Brunch, Cooking, Vegetarian
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Ode to the Humble Spud & a Recipe for Kale & Potato Cakes

The Humble Spud

I love the spud. I love it, I love it, love it, love it! How I love the Irish spud especially.

Now, when I say this, people look perplexed. A potato is a potato, right? Not so my friends. I miss the fluffy Irish potato, boiled until just at the point of bursting its jacket or roasted until fluffy inside in a bold crisp crusted suit. A friend used to call them laughing potatoes, as they looked like they were laughing their heads off. I remember a large metal tray covered in jostling laughing potatoes at the centre of my grandmother’s table. A little butter – maybe a lot – placed on top and left to ooze, and that was all I wanted to eat. Literally, I refused to eat anything else for a time in my childhood.

I especially miss the potatoes that grew in the field in front of my house, and the new season potatoes that would proudly be displayed outside shops when the season started. Before seasonality was a trend, when it was just the way things were. Ballinacourty new potatoes were something to be proud of. The humble spud has terroir too and Irish ones – especially my local Ballinacourty ones – are just so much better.

So much so that I do mad things, like pay €20 to check a bag in on a flight home. The bag has nothing in there save 10kg of potatoes. 10kg potatoes and weeks of joyous dinners. Weeks of fun as my bag of spuds slowly depletes.

Taking my obsession thus far, it will come as no surprise that I had some Irish potatoes sent over last week for Paddy’s Day. From Keogh’s Farm precisely. They asked which ones I wanted. All food knowledge escaped my head immediately to be replaced by enthusiasm and joy and I burst out – your fluffiest ones please! And so I got them.

Big, bolshy, pink Golden Wonders. Thick dusty pink jackets, creamy fluffy flesh. I have been busy cooking with them since. Today, I share with you my potato and kale cake recipe: enjoy it.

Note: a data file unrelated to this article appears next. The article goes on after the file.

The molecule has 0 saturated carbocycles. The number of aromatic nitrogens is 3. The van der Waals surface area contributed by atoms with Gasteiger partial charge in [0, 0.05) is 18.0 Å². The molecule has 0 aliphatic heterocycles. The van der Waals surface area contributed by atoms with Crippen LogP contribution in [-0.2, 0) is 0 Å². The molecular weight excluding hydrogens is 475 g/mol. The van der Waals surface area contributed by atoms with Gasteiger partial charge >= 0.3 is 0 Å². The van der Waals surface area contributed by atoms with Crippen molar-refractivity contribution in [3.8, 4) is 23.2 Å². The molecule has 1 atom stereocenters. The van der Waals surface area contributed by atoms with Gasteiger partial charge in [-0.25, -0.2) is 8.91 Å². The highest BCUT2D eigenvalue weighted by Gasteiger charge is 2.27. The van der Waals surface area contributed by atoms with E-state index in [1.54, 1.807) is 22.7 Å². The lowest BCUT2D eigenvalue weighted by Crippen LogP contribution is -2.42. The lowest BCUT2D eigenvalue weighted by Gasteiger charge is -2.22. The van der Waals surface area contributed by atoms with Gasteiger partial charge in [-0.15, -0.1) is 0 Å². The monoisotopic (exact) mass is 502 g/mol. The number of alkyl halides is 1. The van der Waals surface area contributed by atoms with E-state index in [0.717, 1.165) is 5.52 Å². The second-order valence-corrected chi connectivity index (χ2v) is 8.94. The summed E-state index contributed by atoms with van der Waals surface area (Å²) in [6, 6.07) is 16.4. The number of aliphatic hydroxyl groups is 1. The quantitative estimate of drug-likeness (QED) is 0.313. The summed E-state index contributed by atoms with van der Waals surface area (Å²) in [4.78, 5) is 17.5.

One thing I will suggest to you, if you haven’t one already, is to invest in a potato ricer. With one of these you will get the best mash, will be able to make gorgeous light mash, gnocchi and anything else that requires light fluffy potato. They are cheap so no excuses, haven’t you ordered one yet?

Potato & Kale Cakes

Potato & Kale Cakes


500g potato (I used fluffy golden wonders, maris pipers would be good too)
100g plain flour
2 eggs, lightly beaten
handful of kale: blanched in hot water for 2 minutes, squeezed to get rid of excess water, and chopped
tablespoon of butter and a tablespoon of light oil


Boil the potatoes until just tender. You should be able to stick a knife through them.

Drain and mash until fluffy or pass through a potato ricer. Spread out flat in a large dish or tray, sprinkle with a pinch of sea salt and sift the flour over it. Add the two lightly beaten eggs and kale and bring together with a fork gently, until you get a dough. This is much easier to achieve with a ricer.

Shape into cakes – approximately 4 – but this will depend on how big you want them.

Fry over a medium heat in the butter and oil for abot 3/4 minutes on each side until cooked through and crisp outside.

Serve hot with whatever you fancy, I had mine with bacon and eggs.





  1. Pingback: recipes | Pearltrees

  2. Nice! I’m thinking some smoked salmon or black pudding would go perfectly with these, or maybe some hollandaise and ham…yum…I love having breakfast for dinner!

  3. I know what you mean. I had to hunt high and low for the right kind of potatoes for the jackets i did for my stall. And I really loved that I have tested them extensively, and still the stall holder who had the good ones tried to tell me that I was wrong, and that another thin skinned variety would do.
    I find that amazing from the Dutch, who also pride themselves n their ability to eat potatoes. Mostly they eat them as stampot. They were unfamilar with a good jacket.
    I love colcannon, I am definitely going o give these potato cakes a go.

  4. That reminds me of the last time I was in NZ, it was Christmas time and we also had the American side of the family over. It’s tradition in NZ to have the first new potatoes of the season for Christmas dinner. We were raving about them and then one of the Americans asked “what’s new about them?” They were so divorced from the concept of seasonality they had no idea what a new potato was. It was sad.

  5. Of course there’s no need to sell me on spuds (or, more precisely, on fluffy Irish spuds) but you knew that already :) As for the ricer – it’s one of my favourite kitchen implements and my utensil of choice for mash every time.

  6. If you live near the coast look for ‘Sea Beet’, there is a lot of it in the South of England. It is like Spinach x2 superb in a dish like the above. Mark Hix does a Spider Crab and Sea Beet Soup. I cooked it once, very good results.
    Your cakes look as you would expect, very nice. I am at last now blogging. I have not advertised my blog much so would be grateful for any comments.
    for food foraging and more.
    The ricer is in Germany, a great device, I must buy another one.

Over to you! Your comments - I would love to hear from you :)